Christians and Controversy

Steven Furtick of the Elevation Church in Charlotte, NC posted this today about controversy (link):

“I told our team the other day:
We’ve got to become more comfortable with controversy!

We’ve learned how to tolerate it and move past it.  Now it’s time for us to learn to view it as a gift, and use it to our advantage.  Controversy is a sign of progress.  Controversy is a sign of impact.  Controversy is a precursor to promotion.  And a training ground for greater things.

If you want to be like Christ, expect controversy.
And when it comes, don’t fight it.  Ride it.  Pray through it.  Learn from it. Celebrate it.
And watch God use it to elevate you to your next level.”

I have mixed feelings about that. I think I get what he is saying – when we are really living for Jesus that there will always be people who don’t agree with us and that can cause controversy. At the same time these words don’t settle well with me. As soon as I feel like I buy it I don’t really want to fully embrace it. I guess I feel I am most effective in the lives of individuals when I am not stirring up controversy. In Churches of Christ the types of controversies we have stirred have sometimes not been the best things to stir up controversy over. So I have that baggage too. Any thoughts?

0 Responses to Christians and Controversy

  1. Philip III says:

    A class in conflict management that I took at HU made me a whole lot more comfortable with controversy. And the way “conflict” was defined was “a struggle over differences.” That comfort level has been sort of a blessing and a curse, however. While I’ve felt more in control in those types of situations, I’ve come to find that when I’ve applied the skills I’ve learned from that class people perceive me much differently. And it seems to me it’s mainly because, as you aptly expressed, most folks are not as comfortable with controversy being stirred up.

    Seems like there should definitely be elements of conflict in our life. Jesus didn’t just happen upon conflict with the Pharisees — there were some moments where HE actually picked the fight! Still, Jesus wasn’t an antagonistic person always looking for a fight, as he also talked about peace. It seems like Jesus demonstrated discernment in wisely choosing which battles to fight & which ones to not engage. We should do likewise. If we’re a kind of people that are ALWAYS picking fights about every little thing, I doubt we’ll end up doing much good.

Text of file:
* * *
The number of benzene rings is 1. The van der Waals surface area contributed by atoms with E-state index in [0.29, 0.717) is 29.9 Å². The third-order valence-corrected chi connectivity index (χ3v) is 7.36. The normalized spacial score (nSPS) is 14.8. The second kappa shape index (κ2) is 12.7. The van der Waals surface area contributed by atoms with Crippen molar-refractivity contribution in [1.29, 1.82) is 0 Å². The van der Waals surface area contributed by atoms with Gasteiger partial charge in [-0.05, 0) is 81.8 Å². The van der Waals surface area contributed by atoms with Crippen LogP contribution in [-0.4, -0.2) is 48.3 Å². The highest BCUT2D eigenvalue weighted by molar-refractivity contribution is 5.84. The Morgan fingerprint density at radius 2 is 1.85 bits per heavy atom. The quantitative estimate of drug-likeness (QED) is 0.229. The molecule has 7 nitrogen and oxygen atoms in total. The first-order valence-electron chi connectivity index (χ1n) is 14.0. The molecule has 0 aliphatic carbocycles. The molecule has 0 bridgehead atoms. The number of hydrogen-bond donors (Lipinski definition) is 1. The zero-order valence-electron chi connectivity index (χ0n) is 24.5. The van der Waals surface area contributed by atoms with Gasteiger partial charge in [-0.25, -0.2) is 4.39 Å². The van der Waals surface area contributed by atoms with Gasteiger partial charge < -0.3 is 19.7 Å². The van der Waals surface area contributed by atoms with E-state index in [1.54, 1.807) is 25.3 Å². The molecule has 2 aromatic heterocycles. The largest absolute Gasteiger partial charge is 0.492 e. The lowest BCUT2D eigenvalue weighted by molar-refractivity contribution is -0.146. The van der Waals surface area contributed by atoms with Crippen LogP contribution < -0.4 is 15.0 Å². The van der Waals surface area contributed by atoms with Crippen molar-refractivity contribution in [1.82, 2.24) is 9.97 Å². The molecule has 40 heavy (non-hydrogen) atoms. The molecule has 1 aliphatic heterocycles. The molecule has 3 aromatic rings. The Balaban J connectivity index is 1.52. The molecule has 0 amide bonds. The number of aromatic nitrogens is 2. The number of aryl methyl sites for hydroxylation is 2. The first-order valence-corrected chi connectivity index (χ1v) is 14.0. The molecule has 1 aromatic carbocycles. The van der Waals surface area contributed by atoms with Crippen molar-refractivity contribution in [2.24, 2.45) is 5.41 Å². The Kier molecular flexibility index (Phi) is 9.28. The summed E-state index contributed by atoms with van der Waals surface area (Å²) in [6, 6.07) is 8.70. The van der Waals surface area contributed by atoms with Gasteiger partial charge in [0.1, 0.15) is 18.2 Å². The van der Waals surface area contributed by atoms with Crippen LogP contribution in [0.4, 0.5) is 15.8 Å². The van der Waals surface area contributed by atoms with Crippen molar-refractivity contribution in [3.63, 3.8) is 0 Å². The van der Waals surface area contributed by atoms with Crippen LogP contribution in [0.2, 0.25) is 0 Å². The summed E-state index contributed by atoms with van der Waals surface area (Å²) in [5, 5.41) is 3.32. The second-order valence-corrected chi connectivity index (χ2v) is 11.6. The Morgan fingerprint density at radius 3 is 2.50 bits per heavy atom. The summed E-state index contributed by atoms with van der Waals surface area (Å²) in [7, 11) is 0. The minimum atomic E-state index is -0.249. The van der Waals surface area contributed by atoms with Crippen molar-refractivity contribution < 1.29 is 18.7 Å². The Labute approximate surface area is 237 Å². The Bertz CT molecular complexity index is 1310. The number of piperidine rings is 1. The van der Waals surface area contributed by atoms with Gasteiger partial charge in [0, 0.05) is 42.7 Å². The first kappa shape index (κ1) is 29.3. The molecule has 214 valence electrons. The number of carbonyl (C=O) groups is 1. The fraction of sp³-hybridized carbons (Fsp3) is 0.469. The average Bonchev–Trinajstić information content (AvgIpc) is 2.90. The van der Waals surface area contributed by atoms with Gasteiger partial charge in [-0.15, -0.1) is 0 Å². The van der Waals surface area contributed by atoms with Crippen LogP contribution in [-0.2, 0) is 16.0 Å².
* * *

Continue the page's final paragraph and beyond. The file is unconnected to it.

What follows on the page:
Generally, though, I think he’s right: we do need to become more comfortable with the idea of controversy in our lives. The title of the manual my professor gave me for that conflict class really summarizes the struggle well: “Fighting for Peaceful Fighting.”

  2. maji6 says:

    perosnally I think its better not to Look for controversy or create controvery. If it happens ..ride it and try to dispell it.

  3. Tim Archer says:

    I agree with the thought that if we are truly doing something, there will be some controversy. Sleeping dogs want to be let lie. Change brings conflict, to some degree, and if we aren’t changing at all, we’re not growing.

    What I can’t fully buy is the “embrace it and celebrate it” idea. I would say “don’t fear it” and “don’t panic over it,” but at the same time, we have to be sensitive to those who are feeling a disruption in their lives, especially their spiritual lives.

    Grace and peace,
    Tim

  4. weswoodell says:

    I don’t believe we should seek it out or revel in it, but I don’t believe we should fear it either.

  5. Terry says:

    I would rather not stir up controversy. However, simply following Jesus will stir up controversy sometimes. In those times, I would rather follow Jesus despite the difficulties of dealing with controversy and criticism.

  6. Jordan says:

    My question from this is what are some techniques or methods for controlling yourself during a controversy? The non-church issue that I will use is politics. Some people can’t talk about them without getting super riled up and flustered. I know that there are issues that have at least that much controversy in the church and probably even more. Are there good exercises for learning to keep a level head in those situations so I or others are most effective?

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